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Coaching Article – Rescue Work Relationships with the Platinum Rule

By Lee Ellis

Communicating and working with an opposite personality can be a daunting task, and it takes a mature level of interpersonal skill to do it effectively. But there’s a foundational rule that can help.

In our training workshops, we talk about managing differences by analyzing the strengths and struggles of two people with opposite natural talents—the very successful outside salesman Jason and the very successful systematic, accurate accountant, Sophia. Now let’s look at them working together as teammates.

Oil and Water Don’t Naturally Mix

Clearly, these two are like night and day—oil and water—and they don’t appear to go together. The irony is that not only do you need both people operating at full engagement, but they need each other and can make a great team if they work together toward a Platinum Rule relationship. We use this term a lot in our DNA Behavior training because it’s simple, and it complements the Golden Rule.

“The Platinum Rule says – ‘Do unto others as they would like to be done unto.’” [Tweet This]

Lee describes it further in this month’s Leading with Honor Coaching—please watch this brief clip and add your comments as you watch –

It turns out that this is one of the most powerful ways to enable action and carry out the Golden Rule. The Platinum rule is about accepting (and even celebrating) someone’s differences in the same way that we would like others to accept and celebrate ours. It’s easy to affirm someone’s strengths but becomes a challenge (and thus, a true gift) when we learn to accept the struggles that come with them.Consider Others and Adapt

In our example of Sophia and Jason, the Platinum Rule means that each must adapt some of their natural ‘go to’ behaviors when they are together to relate to the other person the way they (the other person) prefer as opposed to demanding they adapt to them. If the reserved (and distant) Sophia acts friendlier to Jason and he limits his effusive expression around her, their dynamics can change dramatically. This tactic goes back to the leverage gained by adapting; a little change can make a big difference and immediately provides two benefits:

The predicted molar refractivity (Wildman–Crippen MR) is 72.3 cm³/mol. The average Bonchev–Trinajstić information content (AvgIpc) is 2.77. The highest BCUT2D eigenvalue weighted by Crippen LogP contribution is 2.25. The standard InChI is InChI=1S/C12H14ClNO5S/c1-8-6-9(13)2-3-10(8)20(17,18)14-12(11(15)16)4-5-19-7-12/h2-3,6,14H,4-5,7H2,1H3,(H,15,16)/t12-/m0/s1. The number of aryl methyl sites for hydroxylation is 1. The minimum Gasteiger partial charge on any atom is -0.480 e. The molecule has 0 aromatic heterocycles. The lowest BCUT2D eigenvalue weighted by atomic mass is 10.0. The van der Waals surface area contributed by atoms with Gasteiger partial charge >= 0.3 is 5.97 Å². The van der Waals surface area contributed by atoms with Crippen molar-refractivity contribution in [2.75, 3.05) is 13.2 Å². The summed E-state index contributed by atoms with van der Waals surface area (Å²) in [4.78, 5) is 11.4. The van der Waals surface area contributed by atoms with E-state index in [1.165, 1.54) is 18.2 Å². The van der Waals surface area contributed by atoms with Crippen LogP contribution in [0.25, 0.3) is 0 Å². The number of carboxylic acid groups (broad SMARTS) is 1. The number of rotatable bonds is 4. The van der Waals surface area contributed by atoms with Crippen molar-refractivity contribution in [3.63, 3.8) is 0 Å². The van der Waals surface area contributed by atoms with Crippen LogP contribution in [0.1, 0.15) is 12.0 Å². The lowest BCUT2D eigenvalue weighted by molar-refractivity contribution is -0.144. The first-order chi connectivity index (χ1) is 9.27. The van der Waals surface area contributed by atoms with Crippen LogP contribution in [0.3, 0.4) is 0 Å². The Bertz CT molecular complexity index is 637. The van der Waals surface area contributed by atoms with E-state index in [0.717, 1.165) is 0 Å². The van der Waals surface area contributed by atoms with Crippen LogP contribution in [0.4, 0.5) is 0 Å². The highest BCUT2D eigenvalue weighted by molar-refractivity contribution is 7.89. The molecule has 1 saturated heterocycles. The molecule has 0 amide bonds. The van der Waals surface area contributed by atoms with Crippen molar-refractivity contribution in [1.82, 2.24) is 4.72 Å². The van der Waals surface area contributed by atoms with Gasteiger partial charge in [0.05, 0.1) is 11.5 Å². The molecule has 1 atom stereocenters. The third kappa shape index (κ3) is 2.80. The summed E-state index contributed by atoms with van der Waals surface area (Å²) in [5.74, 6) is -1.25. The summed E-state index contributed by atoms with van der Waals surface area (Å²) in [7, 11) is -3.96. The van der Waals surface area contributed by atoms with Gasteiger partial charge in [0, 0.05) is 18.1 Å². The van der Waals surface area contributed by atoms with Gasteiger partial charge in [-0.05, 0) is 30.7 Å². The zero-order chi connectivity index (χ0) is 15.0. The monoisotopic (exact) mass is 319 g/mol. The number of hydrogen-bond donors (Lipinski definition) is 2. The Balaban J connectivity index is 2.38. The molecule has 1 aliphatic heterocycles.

1. Each person is showing respect and gaining respect from the other, thus increasing trust.
  2. Adapting brings out the best in both and facilitates alignment so they can work better together.

As you might suspect, adapting to align our behaviors with others can be a very challenging undertaking and requires a great deal of self-awareness. But you can see that managing differences by considering both strengths and struggles are needed for good collaboration. With this minor adjustment, these two individuals can be more productive and less stressed each day.

Teams and the Platinum Rule

Now, let’s consider Sophia and Jason’s scenario in the context of a larger team. Teams are collections of individuals, and each one is unique and that means there will be some differences. Differences naturally divide, yet teams need cohesion, trust, and unity.

“When people know themselves and understand that others are different, they can learn to accept and respect differences.” [Tweet This]

This is also where the Platinum Rule comes into play. We can adapt our behaviors to fit their needs to bridge the gap of differences.

With this understanding and the essential qualities of acceptance and respect, people learn to value the unique talents of others. This makes it much easier to set aside judgment and skepticism and allow others to be themselves. Many of us learned that most of what we see in others’ behaviors are not about how they experience or react to us. It’s simply people being themselves, and we don’t need to take it personally.

So much of what gets in the way of relationships is that we focus first on others’ struggles, which can impact how we relate to them. The bottom line is that the behaviors of others who are quite different from us usually irritate us, and we judge them because they don’t respond the way that we might respond in any given situation. It’s so easy to take their conduct personally or judge it as a character problem, when in fact, it’s just their struggles—part of their unique DNA. And it’s likely that they are not seeing our struggles clearly either.

These insights, often gained in face-to-face team workshop experiences, accelerate trust allowing transparency and vulnerability, which lead to even more trust. The foundation for this more accepting perspective is anchored in people gaining self-awareness and self-confidence that comes from accepting themselves as okay while not being perfect.

LE

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